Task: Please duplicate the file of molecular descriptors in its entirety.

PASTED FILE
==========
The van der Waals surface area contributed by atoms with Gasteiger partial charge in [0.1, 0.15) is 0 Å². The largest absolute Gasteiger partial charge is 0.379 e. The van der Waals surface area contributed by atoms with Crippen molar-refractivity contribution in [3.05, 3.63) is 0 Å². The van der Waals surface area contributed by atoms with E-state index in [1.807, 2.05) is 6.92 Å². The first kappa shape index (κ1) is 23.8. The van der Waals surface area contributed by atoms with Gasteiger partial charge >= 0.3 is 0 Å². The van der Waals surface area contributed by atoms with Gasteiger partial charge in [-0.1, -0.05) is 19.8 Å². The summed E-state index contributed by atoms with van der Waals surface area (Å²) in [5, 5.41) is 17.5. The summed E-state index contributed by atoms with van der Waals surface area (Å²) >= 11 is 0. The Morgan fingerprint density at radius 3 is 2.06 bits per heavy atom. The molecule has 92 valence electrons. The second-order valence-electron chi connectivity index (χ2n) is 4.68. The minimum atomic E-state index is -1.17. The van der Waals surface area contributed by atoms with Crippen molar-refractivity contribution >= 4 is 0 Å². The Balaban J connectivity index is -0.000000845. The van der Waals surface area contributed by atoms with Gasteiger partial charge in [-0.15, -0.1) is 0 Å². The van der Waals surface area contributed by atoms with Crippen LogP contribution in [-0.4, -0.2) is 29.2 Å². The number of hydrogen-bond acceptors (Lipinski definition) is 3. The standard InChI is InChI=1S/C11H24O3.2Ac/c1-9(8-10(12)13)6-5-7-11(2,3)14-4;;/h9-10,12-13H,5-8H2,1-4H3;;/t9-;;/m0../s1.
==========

The van der Waals surface area contributed by atoms with Gasteiger partial charge in [0.1, 0.15) is 0 Å². The largest absolute Gasteiger partial charge is 0.379 e. The van der Waals surface area contributed by atoms with Crippen molar-refractivity contribution in [3.05, 3.63) is 0 Å². The van der Waals surface area contributed by atoms with E-state index in [1.807, 2.05) is 6.92 Å². The first kappa shape index (κ1) is 23.8. The van der Waals surface area contributed by atoms with Gasteiger partial charge >= 0.3 is 0 Å². The van der Waals surface area contributed by atoms with Gasteiger partial charge in [-0.1, -0.05) is 19.8 Å². The summed E-state index contributed by atoms with van der Waals surface area (Å²) in [5, 5.41) is 17.5. The summed E-state index contributed by atoms with van der Waals surface area (Å²) >= 11 is 0. The Morgan fingerprint density at radius 3 is 2.06 bits per heavy atom. The molecule has 92 valence electrons. The second-order valence-electron chi connectivity index (χ2n) is 4.68. The minimum atomic E-state index is -1.17. The van der Waals surface area contributed by atoms with Crippen molar-refractivity contribution >= 4 is 0 Å². The Balaban J connectivity index is -0.000000845. The van der Waals surface area contributed by atoms with Gasteiger partial charge in [-0.15, -0.1) is 0 Å². The van der Waals surface area contributed by atoms with Crippen LogP contribution in [-0.4, -0.2) is 29.2 Å². The number of hydrogen-bond acceptors (Lipinski definition) is 3. The standard InChI is InChI=1S/C11H24O3.2Ac/c1-9(8-10(12)13)6-5-7-11(2,3)14-4;;/h9-10,12-13H,5-8H2,1-4H3;;/t9-;;/m0../s1.